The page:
Green Hills Literary Lantern






Eight years old now, 1937, summer on the farm. Mother wants us all to go to church. Waggles still alive.

“Sid?” she calls. “Orville?” They are hiding out in the sheds or barn or the corral, pretending they are doing chores.

She wants to go to a special church service at the schoolhouse, only a half mile away. We can see the white, one-room schoolhouse from the front porch—over to the northeast on the other side of the cornfield, the corn tall and making crackling noises in the heat, the heat beginning the August day. I don’t want to go to that strange church.

Orville, 23, won’t go, is hiding. Sid, 13, won’t go. Grandma, 55, can’t hide, but is stubborn, mean-faced afraid of Mother today, because Mother is very serious about this.

“We haven’t much time,” she says to me.

“Do we have to go?” I ask, miserable.

She doesn’t answer. She fills a wash basin with soapy water, brings it out to the back porch.

She makes me undress. I don’t want to be naked. I’m eight years old. Too old for this.

She begins to wash me. She is bending down to scrub my ankles.

“Wait,” she says. She goes into the kitchen, brings back a chair.

“Stand on that,” she says. “My back hurts.”

“Hurry,” she says, when I don’t want to do it.

I am just getting up there, feeling horrible, when I hear Uncle Sid making a cat sound. He is right outside the porch, sneaking looks!

“Hold still!” Mother commands. She is angry. Now she’s working on my face. Soap’s getting in my eyes. She's rubbing my neck too hard. Having to go to church and now this! I feel miserable.

Grandma comes out onto the porch. I squirm away from Mother, trying to get down so Grandma can’t see me naked!

“You be still!” Mother says angrily. She shakes my neck.

I pull away and hit at her. “Damn you,” I yell, “I don’t want to go to church!”

Mother’s face pales. She looks at me like I killed her. Then she covers her face and runs blindly into the house.

I am frightened, but still angry. I put my overalls on with trembling fingers. Then I sit outside on the porch steps.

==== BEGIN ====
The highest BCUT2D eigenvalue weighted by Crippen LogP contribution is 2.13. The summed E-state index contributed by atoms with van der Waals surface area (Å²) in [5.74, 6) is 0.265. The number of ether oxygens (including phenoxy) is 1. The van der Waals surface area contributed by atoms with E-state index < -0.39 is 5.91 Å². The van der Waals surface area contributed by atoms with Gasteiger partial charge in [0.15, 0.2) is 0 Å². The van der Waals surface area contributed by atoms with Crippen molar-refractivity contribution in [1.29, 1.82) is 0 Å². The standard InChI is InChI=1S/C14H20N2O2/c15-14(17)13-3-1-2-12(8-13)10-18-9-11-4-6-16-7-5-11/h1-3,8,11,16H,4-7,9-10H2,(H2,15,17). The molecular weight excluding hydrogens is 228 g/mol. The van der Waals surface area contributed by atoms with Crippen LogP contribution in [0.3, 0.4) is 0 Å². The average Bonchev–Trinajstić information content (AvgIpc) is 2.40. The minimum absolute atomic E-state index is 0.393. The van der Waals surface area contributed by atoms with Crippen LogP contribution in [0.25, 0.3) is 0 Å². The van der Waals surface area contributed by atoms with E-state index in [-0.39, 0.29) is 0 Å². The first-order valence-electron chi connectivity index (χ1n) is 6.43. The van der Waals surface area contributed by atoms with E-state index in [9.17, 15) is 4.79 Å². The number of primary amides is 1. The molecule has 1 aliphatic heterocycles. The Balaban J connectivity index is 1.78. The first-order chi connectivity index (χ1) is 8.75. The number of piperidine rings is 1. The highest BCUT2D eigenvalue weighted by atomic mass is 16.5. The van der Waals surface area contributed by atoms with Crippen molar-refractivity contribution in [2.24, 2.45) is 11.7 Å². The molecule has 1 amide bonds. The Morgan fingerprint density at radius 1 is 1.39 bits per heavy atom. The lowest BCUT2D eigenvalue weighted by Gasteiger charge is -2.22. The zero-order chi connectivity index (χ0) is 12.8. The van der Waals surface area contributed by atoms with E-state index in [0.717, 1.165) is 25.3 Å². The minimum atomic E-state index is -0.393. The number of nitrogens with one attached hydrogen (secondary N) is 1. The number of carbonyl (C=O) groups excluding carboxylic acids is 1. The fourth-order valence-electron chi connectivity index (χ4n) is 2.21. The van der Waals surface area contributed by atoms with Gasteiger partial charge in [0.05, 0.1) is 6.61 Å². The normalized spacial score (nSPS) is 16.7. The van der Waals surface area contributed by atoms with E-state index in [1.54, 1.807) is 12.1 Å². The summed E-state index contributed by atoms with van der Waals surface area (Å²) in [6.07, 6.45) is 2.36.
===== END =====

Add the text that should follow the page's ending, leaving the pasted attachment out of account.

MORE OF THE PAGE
Several minutes later when Grandma comes outside, I am no longer angry. I am very sad.

Grandma looks at me in a strange way.

“You better go say you’re sorry to your mother. She feels awful bad.”
I go into the house. I have never been so sad.

I hear Mother before I get to our room. I open the door. She is lying across the bed, crying with her head in her arms. I am afraid. I have never seen mother crying like a child. It is terrible to see her that way.

I lie down on the bed beside her and put my arm over her shoulder. I feel her long hair. Her body is quivering, and the part of her face that I can see is wet. I start crying and telling her how sorry I am. How I love her and want to go to church with her and for her please not to cry. If Daddy is watching, he must help me now.

Mama keeps crying. Her body makes big sobs. There are birds chattering outside. The window is open. The summer day is getting hot. I smell the heat. First it is friendly heat, smells sweet, friendly. But soon—

Mama turns to face me. Tries to dry her eyes and face with her hands. Finally tries to smile.

Reaches down to rub my legs. She knows they are aching.

“Growing pains,” Mama says.

Her hand feels good on the ache. I think about all the years since Daddy went away. Mama and me together. And my dog, Waggles. Daddy watching. Silent, but always there.

I think about the eastern hill. About the day they put Daddy in the ground. And on the little hillside that day I could look east across the cornfields, far, far beyond, all the way the eye could see, to the high sand hill, where the sun comes up in the morning.

“Don’t you worry, Mama,” I say to my mother. “We’ll leave here someday. We’ll go over the eastern hill and just keep going. Far, far away. And everything will be wonderful.”

She stops rubbing my leg for a moment. Looks at me.

“Later,” I say, “later.”

Grant Flint has appeared in Story Quarterly, The Nation, Poetry, Hobart, SN Review, Northwind, Word Riot, Ascent Aspirations, Foliate Oak, Weber, Slow Trains, and 57 other literary publications, receiving a Pushcart nomination. Recently, at the San Francisco Writer’s Conference, his short story won first place.